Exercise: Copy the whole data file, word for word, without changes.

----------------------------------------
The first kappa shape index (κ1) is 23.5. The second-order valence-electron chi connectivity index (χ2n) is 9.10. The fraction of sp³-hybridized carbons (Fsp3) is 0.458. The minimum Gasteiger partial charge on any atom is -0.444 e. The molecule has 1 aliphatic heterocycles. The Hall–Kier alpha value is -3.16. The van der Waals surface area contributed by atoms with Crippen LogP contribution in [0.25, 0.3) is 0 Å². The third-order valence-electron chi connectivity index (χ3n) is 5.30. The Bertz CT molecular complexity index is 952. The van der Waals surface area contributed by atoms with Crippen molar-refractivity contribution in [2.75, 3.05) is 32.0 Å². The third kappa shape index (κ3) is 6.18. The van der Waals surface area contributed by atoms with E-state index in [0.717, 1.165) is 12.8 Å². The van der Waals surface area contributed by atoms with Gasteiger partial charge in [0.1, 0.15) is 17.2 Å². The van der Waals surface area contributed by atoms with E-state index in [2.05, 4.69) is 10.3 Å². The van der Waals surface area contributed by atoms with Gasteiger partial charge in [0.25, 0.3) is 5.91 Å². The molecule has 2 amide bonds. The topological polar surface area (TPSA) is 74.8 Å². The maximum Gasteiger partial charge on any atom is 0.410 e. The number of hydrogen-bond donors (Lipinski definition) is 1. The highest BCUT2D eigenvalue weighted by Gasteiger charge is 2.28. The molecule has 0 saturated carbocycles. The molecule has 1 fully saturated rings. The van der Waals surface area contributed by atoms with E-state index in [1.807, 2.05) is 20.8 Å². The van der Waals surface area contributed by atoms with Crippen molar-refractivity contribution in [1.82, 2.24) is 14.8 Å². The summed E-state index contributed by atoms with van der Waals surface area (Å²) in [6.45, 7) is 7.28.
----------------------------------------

The first kappa shape index (κ1) is 23.5. The second-order valence-electron chi connectivity index (χ2n) is 9.10. The fraction of sp³-hybridized carbons (Fsp3) is 0.458. The minimum Gasteiger partial charge on any atom is -0.444 e. The molecule has 1 aliphatic heterocycles. The Hall–Kier alpha value is -3.16. The van der Waals surface area contributed by atoms with Crippen LogP contribution in [0.25, 0.3) is 0 Å². The third-order valence-electron chi connectivity index (χ3n) is 5.30. The Bertz CT molecular complexity index is 952. The van der Waals surface area contributed by atoms with Crippen molar-refractivity contribution in [2.75, 3.05) is 32.0 Å². The third kappa shape index (κ3) is 6.18. The van der Waals surface area contributed by atoms with E-state index in [0.717, 1.165) is 12.8 Å². The van der Waals surface area contributed by atoms with Gasteiger partial charge in [0.1, 0.15) is 17.2 Å². The van der Waals surface area contributed by atoms with E-state index in [2.05, 4.69) is 10.3 Å². The van der Waals surface area contributed by atoms with Gasteiger partial charge in [0.25, 0.3) is 5.91 Å². The molecule has 2 amide bonds. The topological polar surface area (TPSA) is 74.8 Å². The maximum Gasteiger partial charge on any atom is 0.410 e. The number of hydrogen-bond donors (Lipinski definition) is 1. The highest BCUT2D eigenvalue weighted by Gasteiger charge is 2.28. The molecule has 0 saturated carbocycles. The molecule has 1 fully saturated rings. The van der Waals surface area contributed by atoms with E-state index in [1.807, 2.05) is 20.8 Å². The van der Waals surface area contributed by atoms with Crippen molar-refractivity contribution in [1.82, 2.24) is 14.8 Å². The summed E-state index contributed by atoms with van der Waals surface area (Å²) in [6.45, 7) is 7.28.